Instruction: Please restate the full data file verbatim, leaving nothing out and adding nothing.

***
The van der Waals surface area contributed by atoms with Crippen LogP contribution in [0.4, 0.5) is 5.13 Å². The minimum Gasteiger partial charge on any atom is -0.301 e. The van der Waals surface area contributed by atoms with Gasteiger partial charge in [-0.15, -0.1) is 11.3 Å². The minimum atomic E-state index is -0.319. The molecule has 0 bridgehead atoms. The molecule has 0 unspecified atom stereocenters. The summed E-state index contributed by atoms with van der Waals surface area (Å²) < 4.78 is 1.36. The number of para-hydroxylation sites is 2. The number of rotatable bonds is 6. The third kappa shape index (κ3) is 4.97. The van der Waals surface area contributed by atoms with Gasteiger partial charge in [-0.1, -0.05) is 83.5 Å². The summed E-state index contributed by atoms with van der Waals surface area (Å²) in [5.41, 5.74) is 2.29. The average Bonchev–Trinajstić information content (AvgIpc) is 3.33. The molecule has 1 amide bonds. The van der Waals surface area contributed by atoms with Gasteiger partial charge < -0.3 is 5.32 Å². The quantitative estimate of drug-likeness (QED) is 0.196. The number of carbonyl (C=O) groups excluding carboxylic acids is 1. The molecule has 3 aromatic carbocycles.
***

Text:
The van der Waals surface area contributed by atoms with Crippen LogP contribution in [0.4, 0.5) is 5.13 Å². The minimum Gasteiger partial charge on any atom is -0.301 e. The van der Waals surface area contributed by atoms with Gasteiger partial charge in [-0.15, -0.1) is 11.3 Å². The minimum atomic E-state index is -0.319. The molecule has 0 bridgehead atoms. The molecule has 0 unspecified atom stereocenters. The summed E-state index contributed by atoms with van der Waals surface area (Å²) < 4.78 is 1.36. The number of para-hydroxylation sites is 2. The number of rotatable bonds is 6. The third kappa shape index (κ3) is 4.97. The van der Waals surface area contributed by atoms with Gasteiger partial charge in [-0.1, -0.05) is 83.5 Å². The summed E-state index contributed by atoms with van der Waals surface area (Å²) in [5.41, 5.74) is 2.29. The average Bonchev–Trinajstić information content (AvgIpc) is 3.33. The molecule has 1 amide bonds. The van der Waals surface area contributed by atoms with Gasteiger partial charge < -0.3 is 5.32 Å². The quantitative estimate of drug-likeness (QED) is 0.196. The number of carbonyl (C=O) groups excluding carboxylic acids is 1. The molecule has 3 aromatic carbocycles.